The Recycling and Solid Waste Management Division is responsible for educating residents and implementing and enforcing state mandated recycling programs. The New Jersey Solid Waste Management Act requires that each municipality provide for the removal of recyclables from the solid waste stream in order to reduce the volume of solid waste entering landfills, conserve vital natural resources, and save energy and disposal costs.
The City of Vineland utilizes a single stream recycling program which allows residents to combine all of their household generated recyclable material, including glass, metal, plastic, cardboard, and paper products, into one container. The city also offers specific programs for the recycling and proper disposal of a variety of other items which are not part of the single stream program. Thanks to your cooperation, we can all be proud of the fact that Vineland is one of the top recycling municipalities in the state of New Jersey, with a recycling rate of nearly 60%.
- Recycle These Items – English
- Recycle These Items – Spanish
- Electronic Equipment English
- Electronic Equipment Spanish
- Trash and Recycling Regulations – English
- Trash and Recycling Regulations – Spanish
- Storm Drain Water Protection Guide
- Home Improvement Construction Debris
- Cart Use and Care English
- Cart Use and Care Spanish
The Division also oversees the city’s garbage contractor. Residents receive two trash collection days and one recycling day per week on a Monday/Thursday, Tuesday/Friday, or Wednesday/Saturday schedule. All of the material collected is disposed of at the Cumberland County Solid Waste Complex in Deerfield Township.
The Division has dedicated Code Enforcement officers who monitor compliance of the various Solid Waste and Recycling programs in the City of Vineland.
The Division is also responsible for administering the Vineland Clean Communities Program, which is part of the New Jersey Clean Communities Program. This comprehensive litter abatement effort incorporates the elements of cleanup, enforcement, and education into a three-pronged approach to help minimize trash in our communities and protect our environment. As part of the Vineland Program, individuals, schools, organizations, and groups can adopt a city road, park, neighborhood, block, or spot in order to help keep the area clean and litter free. All of the safety equipment necessary for the cleanup is provided by the program, and participating groups are recognized with roadside signage.
The Division works in close cooperation with the Cumberland County Improvement Authority, which manages the Solid Waste Complex, and oversees county-wide recycling and clean communities programs.
Precycling means preventing waste before it happens. By reducing, reusing, and buying consciously, we can minimize the amount of waste we create, conserve resources, and save money.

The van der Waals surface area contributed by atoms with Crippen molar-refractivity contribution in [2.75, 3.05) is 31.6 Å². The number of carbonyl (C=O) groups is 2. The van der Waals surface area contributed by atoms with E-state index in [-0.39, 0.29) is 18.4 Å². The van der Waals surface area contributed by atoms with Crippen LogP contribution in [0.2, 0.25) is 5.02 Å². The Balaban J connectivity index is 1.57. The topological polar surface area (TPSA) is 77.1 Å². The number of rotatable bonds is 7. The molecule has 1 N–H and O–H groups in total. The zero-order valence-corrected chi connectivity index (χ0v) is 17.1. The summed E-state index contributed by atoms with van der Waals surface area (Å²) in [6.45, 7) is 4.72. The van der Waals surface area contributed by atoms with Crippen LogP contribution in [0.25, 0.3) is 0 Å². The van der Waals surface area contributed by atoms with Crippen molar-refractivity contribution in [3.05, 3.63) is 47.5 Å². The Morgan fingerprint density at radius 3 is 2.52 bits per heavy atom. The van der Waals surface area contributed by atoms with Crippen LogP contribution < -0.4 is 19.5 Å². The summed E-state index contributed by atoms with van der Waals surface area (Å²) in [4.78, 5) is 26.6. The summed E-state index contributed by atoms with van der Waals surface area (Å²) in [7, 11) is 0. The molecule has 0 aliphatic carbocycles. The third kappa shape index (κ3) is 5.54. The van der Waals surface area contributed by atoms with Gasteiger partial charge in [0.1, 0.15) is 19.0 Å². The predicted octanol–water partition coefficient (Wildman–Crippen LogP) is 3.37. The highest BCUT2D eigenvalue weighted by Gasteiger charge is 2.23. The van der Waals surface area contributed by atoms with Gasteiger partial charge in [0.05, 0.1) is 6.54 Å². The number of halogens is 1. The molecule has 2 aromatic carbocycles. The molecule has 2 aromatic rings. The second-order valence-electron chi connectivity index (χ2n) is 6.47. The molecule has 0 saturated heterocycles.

Top 3 Precycle Tips:
- Avoid excess packaging.
- Buy items that will last.
- Reuse as much as you can.
Precycling is thinking about the products you buy and the packaging they come in. Here are more easy Precycling tips you can follow every day.
- Use both sides of your paper.
- Save scraps to use in making crafts.
- Bring a “waste less” lunch using reusable containers in a reusable lunch bag.
- Set up a “reuse centre” for binders, folders, report covers and other supplies.
- Bring your own bag to the store when shopping instead of using paper bags.
- Use rechargeable batteries.
- Use cloth instead of paper towels.
- Use glasses, coffee mugs and regular plates rather than disposable paper plates and cups.
- Don’t use Styrofoam cups or plates. They are the most difficult to break down in the landfill and contain polystyrene.
- Donate clothing, toys and appliances to charities and non-profit organizations (in good condition).
- Repair broken items.
- Use glass food jars or plastic containers for storage.
- Save used brown paper bags, twist ties, plastic food bags, foam packing chips, gift wrap, holiday cards for reuse.
- Donate used magazines and books to the doctor’s office, seniors’ homes or the local library before recycling them.
When doing home improvement projects, remember these guidelines when placing trash at the curbside for collection:
- All trash must be bagged or in containers. A small amount of wood can be placed curbside if it is not longer than four feet in length and is bundled and tied or in containers. More than two bundles is considered to be construction/demolition debris and will not be collected.
- No construction or renovation material is permitted at the curb. Your contractor can usually remove it for you, but if they don’t, then you are responsible for its removal.